Center for Digital Education & Converge: research in education technology for K-12 and higher education

Where Digital Content is Headed in the Next 10 Years

on July 31, 2013

Digital content is moving slowly into education. But what should it look like in practice, and how can schools make the best use of it? Technology directors share their thoughts in this video.

Transcript:

Digital content and curriculum are slowly gaining ground in education. But in the next 10 years, they might just take over. -Tanya Roscorla, Managing Editor, Center for Digital Education

I think the iBook revolution is probably going to be taking effect more and more I think in schools. One thing is because it allows the teachers to create relevant content that is up to date and use it with their students. So I see more and more schools training teachers on how to develop their own textbooks, I see students actually developing textbooks to show their achievement levels, their understanding of content. I think it's probably going to explode in the next two years. -Phil Hardin, Executive Director of Technology, Rowan-Salisbury School System

I think really in the next five years, it's really going to be fully digital curriculum across all subject areas. It's been very difficult working with publishers because publishers haven't been working fast enough to get digital content out to school districts. And what we've done in our district is really start years ago developing digital curriculum. -Keith Bockwoldt, Director of Technology Services, Township High School District 214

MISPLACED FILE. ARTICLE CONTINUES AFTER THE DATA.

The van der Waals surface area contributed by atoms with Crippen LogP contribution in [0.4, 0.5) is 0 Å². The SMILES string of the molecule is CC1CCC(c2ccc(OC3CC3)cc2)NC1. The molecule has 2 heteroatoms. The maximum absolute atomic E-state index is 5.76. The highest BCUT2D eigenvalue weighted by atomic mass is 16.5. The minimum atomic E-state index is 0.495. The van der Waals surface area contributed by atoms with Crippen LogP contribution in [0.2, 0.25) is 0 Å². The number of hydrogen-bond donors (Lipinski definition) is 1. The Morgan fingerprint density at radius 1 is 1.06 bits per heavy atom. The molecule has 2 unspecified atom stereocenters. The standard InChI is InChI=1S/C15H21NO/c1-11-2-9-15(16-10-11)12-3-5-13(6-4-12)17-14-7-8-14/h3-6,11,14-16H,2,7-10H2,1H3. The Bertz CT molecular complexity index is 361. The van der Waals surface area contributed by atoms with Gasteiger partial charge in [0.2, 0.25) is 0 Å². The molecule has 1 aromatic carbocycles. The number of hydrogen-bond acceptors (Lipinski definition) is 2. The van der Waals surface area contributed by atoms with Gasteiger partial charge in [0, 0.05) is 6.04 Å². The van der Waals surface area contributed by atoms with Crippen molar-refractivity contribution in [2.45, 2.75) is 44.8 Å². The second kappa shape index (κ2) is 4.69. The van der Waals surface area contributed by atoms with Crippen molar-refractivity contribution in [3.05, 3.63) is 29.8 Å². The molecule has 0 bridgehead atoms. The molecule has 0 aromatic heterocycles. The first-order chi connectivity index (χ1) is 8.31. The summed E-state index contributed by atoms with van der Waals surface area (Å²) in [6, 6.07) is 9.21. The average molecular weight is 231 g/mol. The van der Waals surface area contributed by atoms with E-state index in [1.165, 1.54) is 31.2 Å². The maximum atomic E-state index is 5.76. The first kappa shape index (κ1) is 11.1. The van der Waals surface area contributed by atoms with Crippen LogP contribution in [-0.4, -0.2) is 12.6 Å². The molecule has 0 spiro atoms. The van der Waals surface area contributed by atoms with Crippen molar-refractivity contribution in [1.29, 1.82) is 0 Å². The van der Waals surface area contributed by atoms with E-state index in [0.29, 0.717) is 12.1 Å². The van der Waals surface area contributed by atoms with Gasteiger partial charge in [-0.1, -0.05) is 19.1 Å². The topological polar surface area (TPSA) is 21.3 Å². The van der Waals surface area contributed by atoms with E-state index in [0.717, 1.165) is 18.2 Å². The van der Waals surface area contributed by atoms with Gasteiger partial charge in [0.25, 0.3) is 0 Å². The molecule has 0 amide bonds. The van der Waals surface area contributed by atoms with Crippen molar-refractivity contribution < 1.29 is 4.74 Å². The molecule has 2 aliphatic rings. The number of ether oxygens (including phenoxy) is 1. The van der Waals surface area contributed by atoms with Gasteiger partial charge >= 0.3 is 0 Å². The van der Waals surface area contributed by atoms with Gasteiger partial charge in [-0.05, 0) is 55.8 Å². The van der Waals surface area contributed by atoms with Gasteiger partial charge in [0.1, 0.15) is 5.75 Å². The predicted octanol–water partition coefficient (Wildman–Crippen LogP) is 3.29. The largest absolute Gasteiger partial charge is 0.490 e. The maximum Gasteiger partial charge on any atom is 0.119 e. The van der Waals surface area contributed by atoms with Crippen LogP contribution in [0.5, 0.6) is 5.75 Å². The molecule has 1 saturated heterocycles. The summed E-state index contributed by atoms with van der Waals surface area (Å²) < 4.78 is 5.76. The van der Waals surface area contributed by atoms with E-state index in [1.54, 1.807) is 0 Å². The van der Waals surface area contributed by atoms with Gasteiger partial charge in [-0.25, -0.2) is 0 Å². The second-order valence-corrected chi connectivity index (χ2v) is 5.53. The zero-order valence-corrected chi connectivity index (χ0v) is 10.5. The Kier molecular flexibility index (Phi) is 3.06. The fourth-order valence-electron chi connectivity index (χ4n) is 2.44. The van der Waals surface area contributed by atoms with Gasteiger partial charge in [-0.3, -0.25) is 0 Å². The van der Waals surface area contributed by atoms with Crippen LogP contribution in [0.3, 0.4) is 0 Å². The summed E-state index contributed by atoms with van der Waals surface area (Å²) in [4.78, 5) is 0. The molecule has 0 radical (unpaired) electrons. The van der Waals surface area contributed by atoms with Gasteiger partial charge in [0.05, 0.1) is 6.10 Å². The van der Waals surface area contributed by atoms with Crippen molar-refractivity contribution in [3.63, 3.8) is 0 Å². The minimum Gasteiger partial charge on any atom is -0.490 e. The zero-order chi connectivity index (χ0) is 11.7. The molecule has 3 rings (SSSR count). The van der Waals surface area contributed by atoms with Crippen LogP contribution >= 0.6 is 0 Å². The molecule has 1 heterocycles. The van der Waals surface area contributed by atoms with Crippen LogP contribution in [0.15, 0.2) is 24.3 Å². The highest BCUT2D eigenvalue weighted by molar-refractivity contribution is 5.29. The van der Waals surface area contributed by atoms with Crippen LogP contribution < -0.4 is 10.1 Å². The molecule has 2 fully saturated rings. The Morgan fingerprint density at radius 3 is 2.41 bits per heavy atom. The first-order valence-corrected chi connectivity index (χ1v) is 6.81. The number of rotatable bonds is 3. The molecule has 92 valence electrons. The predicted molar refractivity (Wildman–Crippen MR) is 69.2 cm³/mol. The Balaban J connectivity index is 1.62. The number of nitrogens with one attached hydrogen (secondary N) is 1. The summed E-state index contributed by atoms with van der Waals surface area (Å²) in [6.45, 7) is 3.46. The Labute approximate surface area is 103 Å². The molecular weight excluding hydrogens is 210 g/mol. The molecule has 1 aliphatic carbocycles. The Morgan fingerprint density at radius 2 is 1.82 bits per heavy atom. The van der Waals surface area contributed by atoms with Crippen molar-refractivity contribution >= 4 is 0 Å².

Ten years from now, I expect it to be far larger than what it is now, perhaps maybe even double with the amount of programs that are out there. -Joshua Eliscu, Director of Instructional Technology, Lindop School District 92

Now that we have an idea of where digital content and curriculum are headed, let's find out how to get there. -Tanya Roscorla

One is beef up your infrastructure - you've got to do that. The other to me - the big one - is trust the students. You know, a lot of people are reluctant to put technology in the hands of kids. Kids are very responsible, and I think when we give them that responsibility - in fact in my school, I trust my kids enough to become my interns. I've got a handful that work with me side by side. They help train other teachers and deliver some of that instruction for me and do some of the training. Take advantage of all the resources, 'cause, you know, there's just not enough time or energy to go around. -Roland Rios, Director of Instructional Technology, Fort Sam Houston Independent School District

You really want some more of the interactive curriculum. You don't want just static PDFs. We don't have a top-down mandate that says, "This is the technology you're going to use in the classroom." And I think that's where the power has been where we've been so successful, where the teachers are able to determine which device they want to use. When you sit in a classroom and you see these teachers do what they do, and the kids interacting with them, I only wish that I had these type of devices when I was growing up. -Keith Bockwoldt

For more education technology news, check out the Center for Digital Education's website. -Tanya Roscorla


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